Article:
My notoriety meant no one noticed I could hardly speak
With his autobiography out now, former rugby international Mark Jones gives us a summary of how stammering impacted his on-pitch behaviour.
It wasn't until the age of six that I became aware that I stammered, and being much taller than other children made me stand out even more.
Over the next few years my stammer became a real issue so my parents arranged some speech therapy, which was very basic — just reading aloud from a book, which I found very difficult and didn't make much progress. It was around this time I was targeted by some of the older boys and bullied about my stammer, which made me very frustrated and deepened my insecurities.
My struggle to speak made me a loner during my teenage years. I found it difficult to function when it came to conversing with people. I felt anxious, angry and hated myself. Unfortunately, my frustrations spilt over into everyday life and I started misbehaving and finding myself on the wrong side of the law.
My self-esteem was non-existent and I desperately needed something to help build my confidence. Fortunately, a local rugby club established a junior section which quickly became the centre of my life and the way to physically release the frustrations and self-loathing that had built up inside me. Although I was tall, I wasn't the bravest but I discovered that I loved being part of the team. More importantly, for the first time in my life I was part of something — I belonged. I could express myself without the need to speak, and playing for the team was my form of conversation.
Rugby was my escape from the awkward schoolboy who could hardly speak. I was quite good and getting noticed in the team, so I concentrated on becoming even fitter and stronger. Maybe one day I could play for Wales, I thought. I became totally focused on the thing that made me feel good about myself — rugby.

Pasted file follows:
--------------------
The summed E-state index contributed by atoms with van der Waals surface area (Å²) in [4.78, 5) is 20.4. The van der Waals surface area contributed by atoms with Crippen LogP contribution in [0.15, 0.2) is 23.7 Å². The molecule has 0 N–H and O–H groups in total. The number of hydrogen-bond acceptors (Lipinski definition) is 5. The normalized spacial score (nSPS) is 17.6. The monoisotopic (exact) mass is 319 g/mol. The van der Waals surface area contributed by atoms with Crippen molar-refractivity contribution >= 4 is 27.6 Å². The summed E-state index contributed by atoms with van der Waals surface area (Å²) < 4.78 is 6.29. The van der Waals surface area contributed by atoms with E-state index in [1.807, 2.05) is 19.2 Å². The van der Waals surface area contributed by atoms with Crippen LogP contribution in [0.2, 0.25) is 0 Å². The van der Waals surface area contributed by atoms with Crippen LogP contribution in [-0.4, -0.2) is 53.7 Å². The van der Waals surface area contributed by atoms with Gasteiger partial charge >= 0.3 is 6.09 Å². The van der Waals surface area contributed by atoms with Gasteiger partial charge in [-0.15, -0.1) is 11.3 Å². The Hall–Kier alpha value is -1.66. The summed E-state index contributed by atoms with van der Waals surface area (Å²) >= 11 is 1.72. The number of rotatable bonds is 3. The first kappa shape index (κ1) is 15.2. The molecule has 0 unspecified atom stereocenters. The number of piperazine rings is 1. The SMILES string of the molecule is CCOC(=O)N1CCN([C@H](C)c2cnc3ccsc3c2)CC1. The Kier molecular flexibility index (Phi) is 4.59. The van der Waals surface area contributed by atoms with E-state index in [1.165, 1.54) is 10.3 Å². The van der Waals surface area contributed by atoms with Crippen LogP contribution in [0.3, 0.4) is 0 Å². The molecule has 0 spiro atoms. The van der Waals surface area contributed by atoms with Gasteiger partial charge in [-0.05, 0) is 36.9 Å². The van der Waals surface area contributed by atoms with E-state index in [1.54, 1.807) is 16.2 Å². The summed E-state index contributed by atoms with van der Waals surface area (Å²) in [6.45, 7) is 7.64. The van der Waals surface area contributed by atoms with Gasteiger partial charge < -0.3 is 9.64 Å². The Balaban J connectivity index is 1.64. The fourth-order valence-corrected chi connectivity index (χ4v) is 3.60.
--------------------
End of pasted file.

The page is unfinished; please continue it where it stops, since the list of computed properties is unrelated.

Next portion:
I could express myself without the need to speak, and playing for the team was my form of conversation.
By the mid-1980s I was promoted into the senior ranks and I won my first international cap aged just 21. This was the pinnacle for me, a working-class boy with a stammer was playing rugby for Wales!
Spending long hours in the company of the hardest of men can be challenging. The verbal 'banter' and 'sledging' was extremely brutal and having a stammer made me an easy target. My defence was to go on the attack, by becoming a larger-than-life character. I became loud, big and brash, deflecting any abuse by being even nastier. I got my retaliation in first.
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Unleashing pent-up emotions
Looking back, I can now see that this over-the-top behaviour had a dark side, because I was unleashing all my pent-up emotions on the opposition. It was brutal and that side of my character took over. As my dubious reputation grew it generated more attention which I equated with success, but it wasn't — I can see that now. My on-field behaviour spiralled out of control and I was caught in a trap from which I couldn't escape, even if I'd wanted to. But at that time I loved the notoriety. The more anger I had, the worse I behaved and the more attention I got. I was ashamed of my stammer so the news I generated for my brutality deflected attention, so I kept doing it. I made the wrong choices far too often but that didn't matter to me at the time. My notoriety as a player meant no one noticed I could hardly speak.
I started anger management counselling which quickly revealed the connection to my stammer.
This destructive path couldn't continue and, after one very unsavoury incident which fills me with guilt and shame, I was told I'd never play for Wales again — I knew this behaviour had to end. I desperately needed help.
Thanks to some very special people who knew I was at my lowest ebb, I started anger management counselling which quickly revealed the connection to my stammer. The next step of my journey was to have another go at speech therapy, which transformed the way I thought about myself. I gradually became more fluent and I learnt to do the things other people did, like answering the phone and being able to say my name, but I knew that until I stopped trying to hide my stammer, the battle would continue forever.
That was when I made a decision to speak honestly to people about my stammer. To my great surprise, my friends made me realise it was a far greater issue to me than it was for them. That was a huge mental weight off my shoulders. I'd spent 50 years trying to hide my stammer and now I knew I didn't have to — I relaxed and now have no fear of speaking.
My stammer is still a part of me but it doesn't define me. I'm no longer ashamed of it and I know that I can control it. The days of it controlling me have long gone.
You can read Mark's story in more detail, including how therapy helped transform his outlook, in his autobiography 'Fighting To Speak: Rugby, Rage & Redemption', out now. Read a review of the book from a member of our volunteer review team.